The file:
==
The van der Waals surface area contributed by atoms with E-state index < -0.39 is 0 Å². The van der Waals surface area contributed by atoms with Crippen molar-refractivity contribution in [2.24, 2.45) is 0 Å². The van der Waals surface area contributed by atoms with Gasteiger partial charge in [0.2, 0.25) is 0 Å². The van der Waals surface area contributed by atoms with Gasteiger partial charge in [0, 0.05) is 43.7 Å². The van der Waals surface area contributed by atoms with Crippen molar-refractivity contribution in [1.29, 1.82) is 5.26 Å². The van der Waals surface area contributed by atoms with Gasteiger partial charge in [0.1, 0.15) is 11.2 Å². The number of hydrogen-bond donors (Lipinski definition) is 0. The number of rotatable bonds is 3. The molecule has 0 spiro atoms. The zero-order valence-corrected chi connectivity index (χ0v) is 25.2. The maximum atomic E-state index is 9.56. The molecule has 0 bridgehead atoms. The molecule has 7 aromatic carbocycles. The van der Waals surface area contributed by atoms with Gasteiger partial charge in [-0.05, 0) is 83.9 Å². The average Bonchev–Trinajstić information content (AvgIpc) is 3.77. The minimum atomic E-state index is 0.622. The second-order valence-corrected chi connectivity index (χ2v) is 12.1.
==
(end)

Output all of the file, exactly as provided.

The van der Waals surface area contributed by atoms with E-state index < -0.39 is 0 Å². The van der Waals surface area contributed by atoms with Crippen molar-refractivity contribution in [2.24, 2.45) is 0 Å². The van der Waals surface area contributed by atoms with Gasteiger partial charge in [0.2, 0.25) is 0 Å². The van der Waals surface area contributed by atoms with Gasteiger partial charge in [0, 0.05) is 43.7 Å². The van der Waals surface area contributed by atoms with Crippen molar-refractivity contribution in [1.29, 1.82) is 5.26 Å². The van der Waals surface area contributed by atoms with Gasteiger partial charge in [0.1, 0.15) is 11.2 Å². The number of hydrogen-bond donors (Lipinski definition) is 0. The number of rotatable bonds is 3. The molecule has 0 spiro atoms. The zero-order valence-corrected chi connectivity index (χ0v) is 25.2. The maximum atomic E-state index is 9.56. The molecule has 0 bridgehead atoms. The molecule has 7 aromatic carbocycles. The van der Waals surface area contributed by atoms with Gasteiger partial charge in [-0.05, 0) is 83.9 Å². The average Bonchev–Trinajstić information content (AvgIpc) is 3.77. The minimum atomic E-state index is 0.622. The second-order valence-corrected chi connectivity index (χ2v) is 12.1.